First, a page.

• $\begingroup$ In other words, the three most basic scientific maxims - translation symmetry, rotation symmetry, and time symmetry - do not hold, since the same process can yield different results at different orientations, locations, or times. In other words, momentum, angular momentum, and energy are not necessarily conserved, according to Noether's theorem. So yes, inconsistent "science magic" does screw over all our understanding of the Universe, in case anyone was wondering. $\endgroup$ Commented May 13 at 2:13
  • $\begingroup$ Magic does not need to be inconsistent to seem inconsistent. For example, early iron working was considered a form of magic, even to cultures that believed in a scientific method, because indiscernible contamination due from things like Phosphorous, Sulfur, and Cobalt made iron smelting a largely unrepeatable process. One week you forge an unbreakable sword, next week, you do the exact same thing and your iron cumbles on your anvil. In Japan, it is still common to perform prayers and purification rituals as part of the steel production process. $\endgroup$
    – Nosajimiki
    Commented May 13 at 19:44
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There's manna in the air.

The magical users require a basic essence to be present during a spell's casting, this is manna. It may or may not be possible to collect and concentrate this, it's up to you - but perhaps certain plants do collect it.

Plant-based magic relies on the quality of the inherent magic that was present, right at the spot where it grew when the seeds of the plant germinated, or sometimes when the flower-petals first opened.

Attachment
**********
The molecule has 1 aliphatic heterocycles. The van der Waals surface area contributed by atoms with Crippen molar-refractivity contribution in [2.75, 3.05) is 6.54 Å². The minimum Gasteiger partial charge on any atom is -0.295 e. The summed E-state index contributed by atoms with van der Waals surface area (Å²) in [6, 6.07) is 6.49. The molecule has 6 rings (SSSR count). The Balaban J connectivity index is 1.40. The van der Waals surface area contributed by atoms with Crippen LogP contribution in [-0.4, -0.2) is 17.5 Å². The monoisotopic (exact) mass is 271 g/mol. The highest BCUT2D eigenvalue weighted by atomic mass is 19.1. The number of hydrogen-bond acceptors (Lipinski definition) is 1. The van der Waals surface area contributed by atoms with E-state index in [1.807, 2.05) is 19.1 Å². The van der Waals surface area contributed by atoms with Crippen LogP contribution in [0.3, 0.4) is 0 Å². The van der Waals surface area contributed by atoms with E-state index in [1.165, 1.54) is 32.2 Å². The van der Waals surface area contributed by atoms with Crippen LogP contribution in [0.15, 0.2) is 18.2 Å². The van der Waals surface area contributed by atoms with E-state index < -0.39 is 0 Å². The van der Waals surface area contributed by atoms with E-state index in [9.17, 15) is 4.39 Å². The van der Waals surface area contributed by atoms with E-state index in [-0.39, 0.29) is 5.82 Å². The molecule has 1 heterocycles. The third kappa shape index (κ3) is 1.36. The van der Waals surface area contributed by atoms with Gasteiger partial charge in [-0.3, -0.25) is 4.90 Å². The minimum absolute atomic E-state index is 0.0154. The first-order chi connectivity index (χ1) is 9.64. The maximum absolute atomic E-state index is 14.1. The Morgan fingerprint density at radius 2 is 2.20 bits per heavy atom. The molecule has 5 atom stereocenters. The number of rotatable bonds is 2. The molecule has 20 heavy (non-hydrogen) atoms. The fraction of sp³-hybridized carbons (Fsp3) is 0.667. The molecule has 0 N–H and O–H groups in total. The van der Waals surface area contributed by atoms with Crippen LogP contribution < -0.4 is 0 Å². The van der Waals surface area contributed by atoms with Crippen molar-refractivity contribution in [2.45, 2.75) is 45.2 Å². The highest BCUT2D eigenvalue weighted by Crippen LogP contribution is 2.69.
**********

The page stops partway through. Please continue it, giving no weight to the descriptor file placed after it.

This sounds great in principle, but magic has "weather". Sometimes the metaphorical sun shines and magic collects like it should in the right place at the right time.

However, sometimes it's raining, sometimes windy, sometimes - with the magic-user completely oblivious to the fact until it's too late - there's a force 9 gale blowing and it's hailing invisible-ice-rocks.

This will give some batches of herbs from the apothecaries a bit of a reputation for being "good" or "OK", or "not great", or "disaster, give only to your worst enemy if you want them to suffer".

Then there's the properties of the current mana available in the air as the spell is cast, this adds an extra dimension of uncertainty - with pockets of "bad manna" being uncertain to predict.

Perhaps the magic users say a little prayer to the gods of magic-weather at the start of each day, and give a note of thanks at the end.